NCPA Backs Bill to Preserve Seniors' Access to Diabetes Supplies at Community Pharmacies

Alexandria, Va. - May 07, 2010

The National Community Pharmacists Association (NCPA) praised Representatives Peter Welch (D-VT) and Mike Rogers (R-MI) for introducing the Medicare Access to Diabetes Supplies Act. The bill removes diabetes supplies (i.e., test strips, monitors, lancets, glucose control solutions) furnished by small community pharmacies from the Centers for Medicare and Medicaid Services' (CMS) final competitive bidding program for Medicare Part B DMEPOS (durable medical equipment, prosthetics, orthotics and supplies). Small community pharmacies are currently classified by the Small Business Administration's definition as having annual sales of $7 million dollars or less. 

"This legislation allows seniors to continue obtaining essential medical supplies like diabetes testing strips from their local community pharmacy," said Bruce T. Roberts, RPh, NCPA executive vice president and CEO. "The current competitive bidding program favors larger health care providers at the expense of smaller ones like community pharmacies. As a result many seniors who get these supplies from community pharmacies could be forced to travel many miles or go through mail order without the face-to-face consultation that helps maximize health outcomes." 

"Representatives Welch and Rogers offer a common-sense legislative solution by exempting pharmacies of a certain size from this requirement, which is why we call on Congress to roll up its sleeves and pass it as soon as possible," added Roberts.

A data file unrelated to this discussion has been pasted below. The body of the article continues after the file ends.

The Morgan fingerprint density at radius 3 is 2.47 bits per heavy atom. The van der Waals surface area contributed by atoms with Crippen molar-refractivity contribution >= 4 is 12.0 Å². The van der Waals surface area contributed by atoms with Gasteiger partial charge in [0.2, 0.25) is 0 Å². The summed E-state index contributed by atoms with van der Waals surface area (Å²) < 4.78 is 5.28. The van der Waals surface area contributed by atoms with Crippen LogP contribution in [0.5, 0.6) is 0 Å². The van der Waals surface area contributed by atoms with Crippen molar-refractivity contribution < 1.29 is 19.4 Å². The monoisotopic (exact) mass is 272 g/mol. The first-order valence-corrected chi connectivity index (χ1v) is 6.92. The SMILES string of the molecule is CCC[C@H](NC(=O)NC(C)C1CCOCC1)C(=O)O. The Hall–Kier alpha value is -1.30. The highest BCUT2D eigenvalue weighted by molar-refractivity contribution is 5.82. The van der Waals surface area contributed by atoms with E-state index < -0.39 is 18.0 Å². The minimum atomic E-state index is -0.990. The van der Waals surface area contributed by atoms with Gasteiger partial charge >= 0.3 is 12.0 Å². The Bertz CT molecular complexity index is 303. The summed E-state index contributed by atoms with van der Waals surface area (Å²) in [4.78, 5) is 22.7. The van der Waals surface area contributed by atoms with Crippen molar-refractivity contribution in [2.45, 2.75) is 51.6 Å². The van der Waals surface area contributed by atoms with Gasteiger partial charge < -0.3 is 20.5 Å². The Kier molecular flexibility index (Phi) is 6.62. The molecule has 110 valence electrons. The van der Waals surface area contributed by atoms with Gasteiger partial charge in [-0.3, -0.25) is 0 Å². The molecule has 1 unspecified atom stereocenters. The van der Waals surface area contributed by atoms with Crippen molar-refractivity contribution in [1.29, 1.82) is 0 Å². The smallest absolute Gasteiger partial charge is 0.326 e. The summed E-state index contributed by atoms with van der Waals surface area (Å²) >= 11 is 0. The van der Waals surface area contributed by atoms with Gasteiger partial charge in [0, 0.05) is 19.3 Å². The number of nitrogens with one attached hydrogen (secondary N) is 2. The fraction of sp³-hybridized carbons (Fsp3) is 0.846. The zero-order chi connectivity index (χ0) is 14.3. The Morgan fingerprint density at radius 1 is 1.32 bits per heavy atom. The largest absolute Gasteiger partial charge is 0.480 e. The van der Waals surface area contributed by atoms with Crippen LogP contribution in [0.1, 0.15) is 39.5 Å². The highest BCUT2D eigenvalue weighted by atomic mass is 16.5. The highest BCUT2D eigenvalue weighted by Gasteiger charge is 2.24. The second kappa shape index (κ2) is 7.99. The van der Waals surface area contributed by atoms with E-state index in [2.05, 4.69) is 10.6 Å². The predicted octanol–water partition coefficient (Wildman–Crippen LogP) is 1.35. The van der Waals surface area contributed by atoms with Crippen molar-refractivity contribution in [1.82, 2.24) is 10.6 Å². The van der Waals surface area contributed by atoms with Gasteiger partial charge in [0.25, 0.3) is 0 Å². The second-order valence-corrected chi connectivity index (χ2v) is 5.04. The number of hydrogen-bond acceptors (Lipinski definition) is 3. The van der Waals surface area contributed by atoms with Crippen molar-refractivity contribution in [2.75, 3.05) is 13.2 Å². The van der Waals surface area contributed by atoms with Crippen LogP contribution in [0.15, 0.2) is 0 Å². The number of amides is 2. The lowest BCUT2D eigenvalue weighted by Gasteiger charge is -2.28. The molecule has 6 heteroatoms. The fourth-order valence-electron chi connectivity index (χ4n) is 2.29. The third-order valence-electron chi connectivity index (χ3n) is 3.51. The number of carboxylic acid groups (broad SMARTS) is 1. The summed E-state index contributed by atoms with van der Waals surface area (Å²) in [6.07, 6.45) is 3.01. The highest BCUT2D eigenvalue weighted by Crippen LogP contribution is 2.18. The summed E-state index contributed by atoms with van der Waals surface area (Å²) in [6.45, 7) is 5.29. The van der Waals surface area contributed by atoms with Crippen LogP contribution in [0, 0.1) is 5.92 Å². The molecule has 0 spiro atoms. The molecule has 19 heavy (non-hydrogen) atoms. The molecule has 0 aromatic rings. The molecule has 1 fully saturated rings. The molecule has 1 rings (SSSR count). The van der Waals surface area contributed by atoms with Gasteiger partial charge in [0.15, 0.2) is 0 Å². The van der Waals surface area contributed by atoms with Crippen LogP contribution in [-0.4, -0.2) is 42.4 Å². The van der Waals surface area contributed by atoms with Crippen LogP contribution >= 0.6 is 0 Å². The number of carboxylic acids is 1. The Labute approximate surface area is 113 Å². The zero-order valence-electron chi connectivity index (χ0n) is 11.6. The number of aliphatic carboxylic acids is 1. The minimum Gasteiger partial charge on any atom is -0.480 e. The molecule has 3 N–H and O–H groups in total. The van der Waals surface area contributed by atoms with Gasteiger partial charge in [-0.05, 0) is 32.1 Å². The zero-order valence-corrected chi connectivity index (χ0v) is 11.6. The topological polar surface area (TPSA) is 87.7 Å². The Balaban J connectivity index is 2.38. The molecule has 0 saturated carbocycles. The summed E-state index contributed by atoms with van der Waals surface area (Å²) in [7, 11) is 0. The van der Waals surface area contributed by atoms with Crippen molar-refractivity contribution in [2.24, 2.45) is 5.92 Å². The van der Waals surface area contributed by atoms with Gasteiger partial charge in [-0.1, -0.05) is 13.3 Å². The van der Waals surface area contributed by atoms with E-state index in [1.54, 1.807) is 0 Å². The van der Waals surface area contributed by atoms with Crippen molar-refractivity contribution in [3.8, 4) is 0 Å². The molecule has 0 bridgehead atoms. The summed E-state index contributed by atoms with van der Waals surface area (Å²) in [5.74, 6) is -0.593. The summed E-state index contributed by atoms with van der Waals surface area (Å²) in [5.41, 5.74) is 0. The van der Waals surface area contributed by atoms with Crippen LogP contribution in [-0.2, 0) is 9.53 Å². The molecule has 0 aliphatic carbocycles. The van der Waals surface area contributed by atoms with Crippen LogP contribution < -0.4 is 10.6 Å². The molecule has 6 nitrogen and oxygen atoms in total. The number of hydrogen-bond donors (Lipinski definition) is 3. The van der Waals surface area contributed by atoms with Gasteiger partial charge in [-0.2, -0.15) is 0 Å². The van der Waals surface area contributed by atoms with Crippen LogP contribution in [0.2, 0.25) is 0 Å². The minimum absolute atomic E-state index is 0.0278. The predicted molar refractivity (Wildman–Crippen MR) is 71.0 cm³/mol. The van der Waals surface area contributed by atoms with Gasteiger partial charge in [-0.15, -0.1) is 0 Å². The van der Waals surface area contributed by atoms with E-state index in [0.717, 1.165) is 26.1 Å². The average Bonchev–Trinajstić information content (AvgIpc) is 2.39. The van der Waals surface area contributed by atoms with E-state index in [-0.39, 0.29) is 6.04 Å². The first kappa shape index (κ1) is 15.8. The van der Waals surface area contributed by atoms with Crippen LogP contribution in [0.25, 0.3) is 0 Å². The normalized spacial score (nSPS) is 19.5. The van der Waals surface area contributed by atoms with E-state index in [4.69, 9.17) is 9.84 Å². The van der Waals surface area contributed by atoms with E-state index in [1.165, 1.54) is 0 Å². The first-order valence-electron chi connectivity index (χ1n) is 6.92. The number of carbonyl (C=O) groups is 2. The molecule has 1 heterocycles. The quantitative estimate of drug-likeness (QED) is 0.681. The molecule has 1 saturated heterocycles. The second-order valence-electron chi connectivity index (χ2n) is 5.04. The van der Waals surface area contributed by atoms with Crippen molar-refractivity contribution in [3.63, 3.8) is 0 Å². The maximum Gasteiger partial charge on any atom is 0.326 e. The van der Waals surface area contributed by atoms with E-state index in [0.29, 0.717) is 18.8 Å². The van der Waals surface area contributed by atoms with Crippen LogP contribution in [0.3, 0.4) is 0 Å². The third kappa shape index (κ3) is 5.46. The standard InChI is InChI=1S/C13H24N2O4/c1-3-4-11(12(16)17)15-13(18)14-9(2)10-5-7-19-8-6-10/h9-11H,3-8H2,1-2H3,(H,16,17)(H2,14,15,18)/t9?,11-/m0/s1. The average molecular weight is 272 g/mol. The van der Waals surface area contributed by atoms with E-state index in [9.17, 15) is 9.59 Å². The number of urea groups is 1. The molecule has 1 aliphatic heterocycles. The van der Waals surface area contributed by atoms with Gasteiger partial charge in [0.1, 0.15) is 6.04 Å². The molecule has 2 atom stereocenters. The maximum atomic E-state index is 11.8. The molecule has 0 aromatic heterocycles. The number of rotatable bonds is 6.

Competitive bidding requires DMEPOS suppliers to submit a bid to be awarded a contract. Medicare uses the bids to determine payments. Previous rounds of competitive bidding were problematic enough that Congress intervened to halt, reshape and restart the process again. One of the primary concerns was that small suppliers like community pharmacies, particularly those in underserved rural and urban areas, would be underbid, and ultimately forced out of the program by larger suppliers that have no local presence but could always offer Medicare a better price, even if the quality was questionable. Consequently, community pharmacies and other comparably sized providers have problems winning contracts. 

While 73% of community pharmacies sell DMEPOS, it constitutes only a small fraction of their total sales. As a consequence, many community pharmacies will either limit the amount of or stop offering DMEPOS, rather than completing the time-consuming and expensive competitive bidding process. This undercuts the relationship pharmacists develop with seniors. For example, seniors with diabetes get valuable advice for taking prescription drugs and properly monitoring their blood glucose levels. For seniors no longer able to purchase DMEPOS, especially in underserved rural or urban areas without many other health care options, the ramifications of this are not only inconvenience, but potentially health compromising. 

In addition, competitive bidding is supposed to reduce fraud and lower costs, but the available evidence suggests that the inclusion of diabetes supplies sold by small community pharmacies will not achieve that objective. Not only are all pharmacies regulated and licensed at the state level, but the operators responsible for fraudulent DMEPOS-related crimes are not known to be pharmacies. 

The National Community Pharmacists Association (NCPA®) represents America's community pharmacists, including the owners of more than 22,700 independent community pharmacies, pharmacy franchises, and chains. Together they represent an $88 billion health-care marketplace, employ over 65,000 pharmacists, and dispense over 40% of all retail prescriptions. To learn more go to www.ncpanet.org or read NCPA's blog, The Dose, at http://ncpanet.wordpress.com.

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